5 Rare Child Diseases that Are Currently Not So Rare
A rare disease carries symptoms that are uncommon to a majority of medical practitioners. Some rare diseases remain medical challenges due to a lack of sufficient awareness and financial support to find their treatments. The conditions that qualify as rare vary across regions.
In the U.S., if fewer than 200,000 people have it, then it is a rare disease. About 30 million of the population suffers from rare conditions. Approximately half of the people living with rare diseases are children, and 30% of those don’t survive past age 5. A significant number of infant mortalities are due to rare conditions.
The rarity of a medical condition can, however, change with time because of media coverage. One example is photographer Ceridwen Hughes who, through her “Rare Beauty” series, shines a light on kids suffering from rare diseases like Moebius syndrome, congenital nephrotic syndrome, and cancer of the kidney. Adisease can also offer enough financial incentives with time for industry players to invest in its research. Some rare child conditions receiving awareness include:
- Childhood Interstitial Lung Disease (ChILD)
Childhood Interstitial Lung Disease is a group of diseases that occur in infants, children, and teenagers. It is a form of lung disease that targets the tissue found around the bronchial tubes and alveoli. The airways and air sacs can sometimes be affected too.
Due to the compromised lung function caused by the condition, the supply of oxygen is reduced, and that interferes with breathing. The severity of the condition will depend on the form of chILD a patient is suffering from- they vary in effects.
To date, no cure is available for chILD. Researchers started studying chILD in the last decade, which has provided a bit of education for the condition. Interstitial lung diseases that only occur in children include pulmonary interstitial glycogenosis, Neuroendocrine cell hyperplasia of infancy, and Lung growth abnormalities.
- Autoimmune Hemolytic Anemia (AIHA)
Autoimmune hemolytic anemia refers to several blood disorders that manifest themselves when the body’s immune system starts attacking the red blood cells. Because the red blood cells are gone faster than the body can reproduce them, their level decreases, which is what causes hemolytic anemia. Idiopathic AIHA (when a case is due to unknown causes) makes up for about 50% of all reported cases. The rare disease can also be the result of an underlying medical condition or drugs. In uncommon circumstances, the condition can occur following a bone and marrow stem cell transplant. AIHA can occur suddenly, which is what makes it life-threatening.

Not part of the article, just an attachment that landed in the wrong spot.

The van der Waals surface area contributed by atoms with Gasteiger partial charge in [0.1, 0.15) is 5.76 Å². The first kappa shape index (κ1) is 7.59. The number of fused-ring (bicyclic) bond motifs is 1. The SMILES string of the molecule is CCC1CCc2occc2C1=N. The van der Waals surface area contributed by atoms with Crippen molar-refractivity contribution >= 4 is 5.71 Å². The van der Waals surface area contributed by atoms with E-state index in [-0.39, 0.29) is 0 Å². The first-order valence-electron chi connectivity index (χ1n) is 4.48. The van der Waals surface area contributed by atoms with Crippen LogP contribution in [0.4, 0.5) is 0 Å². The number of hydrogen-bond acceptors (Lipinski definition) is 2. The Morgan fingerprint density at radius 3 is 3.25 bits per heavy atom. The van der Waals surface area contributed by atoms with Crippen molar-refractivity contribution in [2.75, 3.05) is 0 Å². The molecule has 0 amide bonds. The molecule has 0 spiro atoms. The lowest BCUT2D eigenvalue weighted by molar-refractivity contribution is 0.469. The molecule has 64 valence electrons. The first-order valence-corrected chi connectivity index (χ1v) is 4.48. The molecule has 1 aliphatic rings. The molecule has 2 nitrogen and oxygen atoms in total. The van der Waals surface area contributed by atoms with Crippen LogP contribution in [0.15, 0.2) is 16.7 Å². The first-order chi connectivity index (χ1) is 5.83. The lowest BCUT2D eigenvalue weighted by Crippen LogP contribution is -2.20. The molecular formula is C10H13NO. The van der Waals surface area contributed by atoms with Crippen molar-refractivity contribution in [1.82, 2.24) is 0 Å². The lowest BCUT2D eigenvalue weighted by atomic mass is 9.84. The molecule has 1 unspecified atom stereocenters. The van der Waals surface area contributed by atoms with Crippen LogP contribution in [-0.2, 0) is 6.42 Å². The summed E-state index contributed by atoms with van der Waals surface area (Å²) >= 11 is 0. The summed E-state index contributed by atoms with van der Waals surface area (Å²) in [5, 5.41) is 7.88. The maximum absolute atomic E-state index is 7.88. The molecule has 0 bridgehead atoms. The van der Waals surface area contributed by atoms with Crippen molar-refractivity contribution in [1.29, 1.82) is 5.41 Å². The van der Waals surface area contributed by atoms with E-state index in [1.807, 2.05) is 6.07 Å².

Some symptoms of AIHA include difficulty in breathing, increased weakness, and muscle pain, among others. Immunosuppressive medication, splenectomy, and blood transfusions are possible treatments of AIHA.
As cancer awareness increases, Neuroblastoma is one of the rare forms that has benefitted. Of all childhood cancers occurring in the U.S, Neuroblastoma makes up to 6%, which is about 700 children annually. Neuroblastoma is rare in children over 10 years old but fairly common in those under 5. It can occur in an adrenal gland found above the kidney or in the spinal cord nerve tissue. Over time, Neuroblastoma can spread to the lymph nodes, bone marrow, bone, skin, and liver. The severity of the cancer and how far it has gone will influence the symptoms, which can include breathlessness, fatigue, and an aching tummy. A doctor can conduct a bone marrow biopsy, mIBG scan or urine test if there is cause to suspect Neuroblastoma.
Another rare children’s disease that people are learning more about due to increased exposure is cystic fibrosis. It is a genetic mutation that results in mucus buildup in the body, which can cause clogging in some organs like the lungs and pancreas. The liver and intestines can also be affected in serious cases.
The mutation occurs in the cystic fibrosis transmembrane regulator, which affects the cell responsible for digestive enzymes, mucus, and sweat production. These fluids turn thick and sticky due to the faulty gene, leading them to cause blockages as they flow through different passageways. A child with CF can maintain a decent quality of life with early diagnosis and care including proper dietary habits.
- Duchene Muscular Dystrophy
Compared to other forms of muscular dystrophy, DMD is the most common. The rare condition mostly affects boys and is hereditary. Because it is an X-linked genetic disorder, girls can inherit it but not exhibit symptoms. The voluntary muscles can start to fail between age 2 and 6 with a child struggling to climb, walk, and run.
A weak neck also makes it hard to lift the head properly. DMD usually begin affecting the leg muscles and work its way up. Over time, it gets to the muscle groups in the heart and lungs, causing heart complications, fatigue, and breathing difficulties. Continued research has not yielded effective treatment for DMD, but the drug prednisone is used to slow muscle loss.
With over 7,000 kinds of rare diseases, it can be challenging to raise awareness for every single one. However, people have found creative ways to get sufferers and their loved ones involved to learn more about rare diseases. Some parents like Carrie Ostrea blog to bring attention to rare child condition. Knowing other people with the same struggle is a step forward when dealing with a rare disease.